This post is 1st of 3 in the series aimed at discussing ways Silicon Valley and European tech scenes could contribute to and gain more from each other. The series are an expansion of a short speech I gave at Slush conference in November 2013 (video of which should be online soon) but I believe this topic is calls for more discussion and thinking along than 15 one-directional minutes on conference stage.
If you were to sit in the audience of any European tech summit these days you get soaked in action around you. Would it be TechCrunch Disrupt Europe, LeWeb, or the raising 5000-attendee rocket of the region, Slush in the November darkness of Helsinki – there is no arguing that the European startup scene is in its most bustling, vibrant shape ever.
Yet, a lot of this exciting renaissance seems still to be constrained to the Old World continent.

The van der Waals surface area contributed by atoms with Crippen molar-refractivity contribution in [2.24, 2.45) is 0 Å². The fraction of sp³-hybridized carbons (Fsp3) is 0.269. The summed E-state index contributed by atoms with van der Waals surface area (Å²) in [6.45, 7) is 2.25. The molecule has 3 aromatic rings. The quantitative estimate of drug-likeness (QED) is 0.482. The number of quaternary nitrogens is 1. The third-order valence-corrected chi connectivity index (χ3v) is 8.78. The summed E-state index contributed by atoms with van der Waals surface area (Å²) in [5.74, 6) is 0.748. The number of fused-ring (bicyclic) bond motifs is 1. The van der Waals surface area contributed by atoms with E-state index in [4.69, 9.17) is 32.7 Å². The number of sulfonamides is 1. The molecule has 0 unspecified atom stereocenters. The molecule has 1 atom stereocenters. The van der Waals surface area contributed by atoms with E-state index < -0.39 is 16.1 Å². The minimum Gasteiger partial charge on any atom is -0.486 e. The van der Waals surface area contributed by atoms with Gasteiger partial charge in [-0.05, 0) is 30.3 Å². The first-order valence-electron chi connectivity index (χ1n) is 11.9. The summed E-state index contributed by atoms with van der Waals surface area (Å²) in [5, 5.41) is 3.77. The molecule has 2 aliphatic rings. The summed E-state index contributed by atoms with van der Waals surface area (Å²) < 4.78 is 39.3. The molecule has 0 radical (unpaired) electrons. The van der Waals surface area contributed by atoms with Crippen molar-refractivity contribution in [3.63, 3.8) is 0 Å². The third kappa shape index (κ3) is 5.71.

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Thinking about the linkages between US and European tech investment and startup scenes ahead of the Slush conference in 10 days, I found an interesting paper: Deal or No Deal: The Growth of International Venture Capital Investment (PDF here) by Pandya and Leblang of University of Virginia.
Recommended reading in full for anyone who cares about intercontinental talent and capital flows, but I just wanted to share this fascinating graph:
You can often hear how foreign investments and emigration are discussed as linearly opposite ends of a see-saw: if you get more of cash invested into your country from abroad your skilled talent can stay home and build companies there as opposed to seeking interesting challenges abroad. What the authors show here is rather a two-way street, another re-inforcing cycle where the movement of talented people will eventually build into increased cross-border investment of capital: